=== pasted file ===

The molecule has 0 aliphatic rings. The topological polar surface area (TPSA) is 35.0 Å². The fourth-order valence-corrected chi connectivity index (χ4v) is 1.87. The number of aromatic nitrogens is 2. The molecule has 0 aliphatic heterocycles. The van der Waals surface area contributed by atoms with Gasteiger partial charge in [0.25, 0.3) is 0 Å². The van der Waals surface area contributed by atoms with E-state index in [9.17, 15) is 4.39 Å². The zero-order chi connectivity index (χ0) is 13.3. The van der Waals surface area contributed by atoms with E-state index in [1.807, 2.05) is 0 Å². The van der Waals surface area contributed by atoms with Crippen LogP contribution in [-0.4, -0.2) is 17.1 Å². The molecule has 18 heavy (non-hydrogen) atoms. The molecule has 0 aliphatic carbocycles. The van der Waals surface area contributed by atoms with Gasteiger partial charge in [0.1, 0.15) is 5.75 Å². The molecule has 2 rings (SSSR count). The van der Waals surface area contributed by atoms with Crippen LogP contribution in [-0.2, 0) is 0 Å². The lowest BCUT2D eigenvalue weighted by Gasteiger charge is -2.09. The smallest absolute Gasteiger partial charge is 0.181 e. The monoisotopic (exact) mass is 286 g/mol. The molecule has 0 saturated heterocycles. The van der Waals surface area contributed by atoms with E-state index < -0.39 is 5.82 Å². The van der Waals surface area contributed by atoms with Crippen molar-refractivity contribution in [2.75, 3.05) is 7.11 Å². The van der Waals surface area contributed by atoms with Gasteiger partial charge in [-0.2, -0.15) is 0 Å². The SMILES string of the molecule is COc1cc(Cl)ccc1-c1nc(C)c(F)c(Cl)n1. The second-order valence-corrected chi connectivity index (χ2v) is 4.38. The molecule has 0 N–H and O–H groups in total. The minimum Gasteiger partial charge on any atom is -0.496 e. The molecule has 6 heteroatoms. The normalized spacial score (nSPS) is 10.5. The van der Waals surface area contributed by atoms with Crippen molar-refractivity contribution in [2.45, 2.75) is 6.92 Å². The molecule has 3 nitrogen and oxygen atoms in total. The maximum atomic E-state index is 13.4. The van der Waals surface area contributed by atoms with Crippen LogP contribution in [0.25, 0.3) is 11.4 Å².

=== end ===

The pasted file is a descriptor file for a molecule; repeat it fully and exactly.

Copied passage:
The molecule has 0 aliphatic rings. The topological polar surface area (TPSA) is 35.0 Å². The fourth-order valence-corrected chi connectivity index (χ4v) is 1.87. The number of aromatic nitrogens is 2. The molecule has 0 aliphatic heterocycles. The van der Waals surface area contributed by atoms with Gasteiger partial charge in [0.25, 0.3) is 0 Å². The van der Waals surface area contributed by atoms with E-state index in [9.17, 15) is 4.39 Å². The zero-order chi connectivity index (χ0) is 13.3. The van der Waals surface area contributed by atoms with E-state index in [1.807, 2.05) is 0 Å². The van der Waals surface area contributed by atoms with Crippen LogP contribution in [-0.4, -0.2) is 17.1 Å². The molecule has 18 heavy (non-hydrogen) atoms. The molecule has 0 aliphatic carbocycles. The van der Waals surface area contributed by atoms with Gasteiger partial charge in [0.1, 0.15) is 5.75 Å². The molecule has 2 rings (SSSR count). The van der Waals surface area contributed by atoms with Crippen LogP contribution in [-0.2, 0) is 0 Å². The lowest BCUT2D eigenvalue weighted by Gasteiger charge is -2.09. The smallest absolute Gasteiger partial charge is 0.181 e. The monoisotopic (exact) mass is 286 g/mol. The molecule has 0 saturated heterocycles. The van der Waals surface area contributed by atoms with E-state index < -0.39 is 5.82 Å². The van der Waals surface area contributed by atoms with Crippen molar-refractivity contribution in [2.75, 3.05) is 7.11 Å². The van der Waals surface area contributed by atoms with Gasteiger partial charge in [-0.2, -0.15) is 0 Å². The SMILES string of the molecule is COc1cc(Cl)ccc1-c1nc(C)c(F)c(Cl)n1. The second-order valence-corrected chi connectivity index (χ2v) is 4.38. The molecule has 0 N–H and O–H groups in total. The minimum Gasteiger partial charge on any atom is -0.496 e. The molecule has 6 heteroatoms. The normalized spacial score (nSPS) is 10.5. The van der Waals surface area contributed by atoms with Crippen molar-refractivity contribution in [2.45, 2.75) is 6.92 Å². The molecule has 3 nitrogen and oxygen atoms in total. The maximum atomic E-state index is 13.4. The van der Waals surface area contributed by atoms with Crippen LogP contribution in [0.25, 0.3) is 11.4 Å².